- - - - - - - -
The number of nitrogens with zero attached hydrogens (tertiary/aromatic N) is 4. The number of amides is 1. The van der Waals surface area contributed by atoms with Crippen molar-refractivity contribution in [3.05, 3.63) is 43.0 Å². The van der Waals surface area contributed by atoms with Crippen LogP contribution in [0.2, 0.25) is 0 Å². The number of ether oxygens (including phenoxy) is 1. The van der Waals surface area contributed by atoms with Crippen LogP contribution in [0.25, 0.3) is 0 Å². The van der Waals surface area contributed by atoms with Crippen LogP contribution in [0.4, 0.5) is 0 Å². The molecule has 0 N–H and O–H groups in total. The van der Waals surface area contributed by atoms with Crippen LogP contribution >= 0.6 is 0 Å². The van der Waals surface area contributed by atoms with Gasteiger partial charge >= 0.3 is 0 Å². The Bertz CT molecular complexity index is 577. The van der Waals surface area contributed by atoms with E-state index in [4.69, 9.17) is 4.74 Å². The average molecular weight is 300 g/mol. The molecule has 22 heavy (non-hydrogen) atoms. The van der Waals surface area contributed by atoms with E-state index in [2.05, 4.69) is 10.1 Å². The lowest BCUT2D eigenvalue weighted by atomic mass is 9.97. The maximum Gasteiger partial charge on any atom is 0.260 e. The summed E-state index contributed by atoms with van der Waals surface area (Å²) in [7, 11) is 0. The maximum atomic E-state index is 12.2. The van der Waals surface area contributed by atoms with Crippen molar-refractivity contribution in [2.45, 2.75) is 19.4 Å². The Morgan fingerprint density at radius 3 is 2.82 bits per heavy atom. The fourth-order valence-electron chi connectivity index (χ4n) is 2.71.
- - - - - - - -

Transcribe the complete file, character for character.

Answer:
The number of nitrogens with zero attached hydrogens (tertiary/aromatic N) is 4. The number of amides is 1. The van der Waals surface area contributed by atoms with Crippen molar-refractivity contribution in [3.05, 3.63) is 43.0 Å². The van der Waals surface area contributed by atoms with Crippen LogP contribution in [0.2, 0.25) is 0 Å². The number of ether oxygens (including phenoxy) is 1. The van der Waals surface area contributed by atoms with Crippen LogP contribution in [0.25, 0.3) is 0 Å². The van der Waals surface area contributed by atoms with Crippen LogP contribution in [0.4, 0.5) is 0 Å². The molecule has 0 N–H and O–H groups in total. The van der Waals surface area contributed by atoms with Crippen LogP contribution >= 0.6 is 0 Å². The van der Waals surface area contributed by atoms with Gasteiger partial charge >= 0.3 is 0 Å². The Bertz CT molecular complexity index is 577. The van der Waals surface area contributed by atoms with E-state index in [4.69, 9.17) is 4.74 Å². The average molecular weight is 300 g/mol. The molecule has 22 heavy (non-hydrogen) atoms. The van der Waals surface area contributed by atoms with E-state index in [2.05, 4.69) is 10.1 Å². The lowest BCUT2D eigenvalue weighted by atomic mass is 9.97. The maximum Gasteiger partial charge on any atom is 0.260 e. The summed E-state index contributed by atoms with van der Waals surface area (Å²) in [7, 11) is 0. The maximum atomic E-state index is 12.2. The van der Waals surface area contributed by atoms with Crippen molar-refractivity contribution in [2.45, 2.75) is 19.4 Å². The Morgan fingerprint density at radius 3 is 2.82 bits per heavy atom. The fourth-order valence-electron chi connectivity index (χ4n) is 2.71.